Tuesday, September 27, 2011

Springfield Armory: Where History and Technology Intersect

This is the Arsenal. From floor to ceiling,
Like a huge organ, rise the burnished arms;
But from their silent pipes no anthem pealing
Startles the villages with strange alarms.
- Henry Wadsworth Longfellow

A visit to the Springfield Armory in Springfield, Massachusetts during 1843 inspired Longfellow to write a poem, "The Arsenal at Springfield." I found our visit to the site to also be inspirational but not for writing poems! Instead I marveled at the ingenuity that allowed men to advance the technology of guns as well as how to manufacture them.

Today the Springfield Armory is part of the National Park Service. Its manufacturing and warehousing of weapons for our country's military ceased many years ago. Rather than producing new weapons the site is dedicated to preserving the history of guns and teaching the history to new generations.

During a short film we learned that the Springfield Armory (along with the Harper's Ferry, VA Armory) were created by President Washington with the mandate to supply American soldiers with weapons. Back then it was a simple musket. Simple in design but not simple to make. Each gun had a hand carved stock and hand forged barrel and firing mechanism. It's no wonder that men began to design quicker and more efficient ways of manufacture guns!

I could go on and on with facts that we learned during our tour but I won't. You can visit the Springfield Armory website to learn more details.

The website states that tours are given daily, however, the helpful high school student/docent who met us at the desk stated he had never seen a tour given. We asked for and received a tour, though it was more of a hands-on demonstration by one of the park rangers than a tour.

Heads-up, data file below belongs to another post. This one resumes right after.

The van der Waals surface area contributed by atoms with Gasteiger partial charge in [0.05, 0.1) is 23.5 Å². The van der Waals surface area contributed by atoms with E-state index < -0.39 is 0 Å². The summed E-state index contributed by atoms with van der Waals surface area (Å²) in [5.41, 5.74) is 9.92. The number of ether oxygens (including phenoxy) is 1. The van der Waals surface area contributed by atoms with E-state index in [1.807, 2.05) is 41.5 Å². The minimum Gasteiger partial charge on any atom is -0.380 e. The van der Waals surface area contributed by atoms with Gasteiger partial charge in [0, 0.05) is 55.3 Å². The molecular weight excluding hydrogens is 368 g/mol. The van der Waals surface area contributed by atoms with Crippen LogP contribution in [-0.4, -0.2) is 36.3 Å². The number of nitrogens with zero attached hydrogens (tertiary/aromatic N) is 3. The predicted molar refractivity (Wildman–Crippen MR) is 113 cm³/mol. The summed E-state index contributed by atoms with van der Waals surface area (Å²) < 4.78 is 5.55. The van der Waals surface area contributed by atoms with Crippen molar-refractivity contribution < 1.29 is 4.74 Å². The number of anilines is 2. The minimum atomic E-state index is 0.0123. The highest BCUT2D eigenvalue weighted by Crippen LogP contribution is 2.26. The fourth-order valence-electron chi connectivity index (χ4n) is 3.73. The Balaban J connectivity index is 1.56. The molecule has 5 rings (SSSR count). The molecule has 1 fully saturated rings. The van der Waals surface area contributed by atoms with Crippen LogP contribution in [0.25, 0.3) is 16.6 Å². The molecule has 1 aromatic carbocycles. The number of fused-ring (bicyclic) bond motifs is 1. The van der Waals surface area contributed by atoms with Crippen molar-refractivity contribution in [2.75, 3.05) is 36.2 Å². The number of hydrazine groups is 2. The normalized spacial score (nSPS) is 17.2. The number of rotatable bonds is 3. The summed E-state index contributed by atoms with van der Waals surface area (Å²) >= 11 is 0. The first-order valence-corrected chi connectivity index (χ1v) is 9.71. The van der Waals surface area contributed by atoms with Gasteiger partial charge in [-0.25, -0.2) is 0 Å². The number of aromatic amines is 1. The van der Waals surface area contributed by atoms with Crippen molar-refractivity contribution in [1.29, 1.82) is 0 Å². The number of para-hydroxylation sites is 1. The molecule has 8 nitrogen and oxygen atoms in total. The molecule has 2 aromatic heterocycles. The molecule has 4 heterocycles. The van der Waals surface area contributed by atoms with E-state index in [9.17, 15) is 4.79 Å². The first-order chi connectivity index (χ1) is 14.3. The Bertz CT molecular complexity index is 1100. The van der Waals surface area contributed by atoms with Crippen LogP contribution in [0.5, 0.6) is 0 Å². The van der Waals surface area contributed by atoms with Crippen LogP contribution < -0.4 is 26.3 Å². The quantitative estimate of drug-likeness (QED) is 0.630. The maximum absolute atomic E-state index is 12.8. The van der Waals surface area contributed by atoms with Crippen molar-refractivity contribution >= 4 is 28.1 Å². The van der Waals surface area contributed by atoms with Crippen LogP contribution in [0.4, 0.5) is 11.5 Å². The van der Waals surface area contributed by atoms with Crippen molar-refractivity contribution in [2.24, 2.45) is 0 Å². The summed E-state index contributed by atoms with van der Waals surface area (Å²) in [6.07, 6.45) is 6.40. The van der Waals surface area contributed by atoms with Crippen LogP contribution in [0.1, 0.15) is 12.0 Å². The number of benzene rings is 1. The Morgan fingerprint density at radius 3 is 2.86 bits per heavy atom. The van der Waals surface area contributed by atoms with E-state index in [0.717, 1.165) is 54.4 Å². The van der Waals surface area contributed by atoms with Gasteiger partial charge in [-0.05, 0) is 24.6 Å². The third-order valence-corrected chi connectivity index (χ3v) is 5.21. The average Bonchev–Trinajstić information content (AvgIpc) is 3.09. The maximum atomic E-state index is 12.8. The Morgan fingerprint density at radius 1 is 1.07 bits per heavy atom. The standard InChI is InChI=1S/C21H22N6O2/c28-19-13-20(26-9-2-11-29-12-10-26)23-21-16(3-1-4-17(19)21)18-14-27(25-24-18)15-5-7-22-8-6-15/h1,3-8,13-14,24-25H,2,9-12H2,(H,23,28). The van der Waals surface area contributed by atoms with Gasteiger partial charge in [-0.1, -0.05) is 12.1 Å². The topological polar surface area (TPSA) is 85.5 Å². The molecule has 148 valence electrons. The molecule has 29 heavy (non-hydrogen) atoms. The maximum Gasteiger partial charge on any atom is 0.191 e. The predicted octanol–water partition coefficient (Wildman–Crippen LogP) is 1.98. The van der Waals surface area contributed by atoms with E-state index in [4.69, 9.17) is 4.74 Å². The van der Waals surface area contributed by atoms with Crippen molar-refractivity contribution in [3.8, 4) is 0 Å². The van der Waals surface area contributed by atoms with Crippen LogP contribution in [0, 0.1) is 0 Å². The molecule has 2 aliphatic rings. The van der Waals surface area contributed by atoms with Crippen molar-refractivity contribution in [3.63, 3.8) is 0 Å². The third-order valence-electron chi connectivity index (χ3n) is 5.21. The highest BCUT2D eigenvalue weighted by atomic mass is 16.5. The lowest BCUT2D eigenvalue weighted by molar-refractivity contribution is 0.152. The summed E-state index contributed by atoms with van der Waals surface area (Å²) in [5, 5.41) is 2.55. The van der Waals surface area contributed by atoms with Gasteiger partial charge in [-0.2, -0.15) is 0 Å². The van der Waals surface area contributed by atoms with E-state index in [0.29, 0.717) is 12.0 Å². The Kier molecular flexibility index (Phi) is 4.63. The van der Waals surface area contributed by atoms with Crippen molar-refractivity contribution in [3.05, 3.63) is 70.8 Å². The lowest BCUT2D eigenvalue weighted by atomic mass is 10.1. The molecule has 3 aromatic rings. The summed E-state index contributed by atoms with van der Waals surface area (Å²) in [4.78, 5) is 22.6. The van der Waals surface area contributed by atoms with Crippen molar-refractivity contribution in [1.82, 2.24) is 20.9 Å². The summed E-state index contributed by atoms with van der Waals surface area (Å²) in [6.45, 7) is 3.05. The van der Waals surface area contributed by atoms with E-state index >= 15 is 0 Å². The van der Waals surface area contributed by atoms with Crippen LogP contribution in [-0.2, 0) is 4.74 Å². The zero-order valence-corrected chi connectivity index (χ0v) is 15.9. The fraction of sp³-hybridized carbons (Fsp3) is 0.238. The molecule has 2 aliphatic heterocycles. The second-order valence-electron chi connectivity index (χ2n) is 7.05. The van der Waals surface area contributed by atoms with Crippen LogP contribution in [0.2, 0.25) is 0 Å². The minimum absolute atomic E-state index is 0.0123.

The park ranger was very patient with my little guys, answered a lot of questions, and knew to provide tactile examples for them to feel and look at. He truly was amazing!

Along with the tour/demonstration, there is an area set up for children to try on uniforms, work puzzles, and do activities. It makes for a great photo op! Doesn't Ben look handsome in his Junior Park Ranger uniform?!

If you have children with you, be sure to ask about the Junior Ranger program. There are worksheets for children to fill out and turn in for a certificate and junior ranger badge.

I found the Springfield Armory fascinating and definitely recommend it for a field trip and vacation activity. Even if you aren't into guns, the role of the Armory in the early years of America and during the Civil War are worth learning about. It's also a fun place to practice photography!

Have you heard of the Springfield Armory before? What about the Longfellow poem?

Linked to:

Join Me at The Homeschool Post!

Saturday, September 24, 2011

Revolutionary War Re-enactment at the Smith-Appleby House

Muskets firing. Cannons booming. Soldiers marching.

My sons were in boy heaven as we attended the first annual Fall Fest at the Smith-Appleby House in Smithfield, Rhode Island. The event, held in mid-September, included a Revolutionary War re-enactment battle and camp, spinning demonstrations, and recounting of little known Revolutionary War stories. All for free.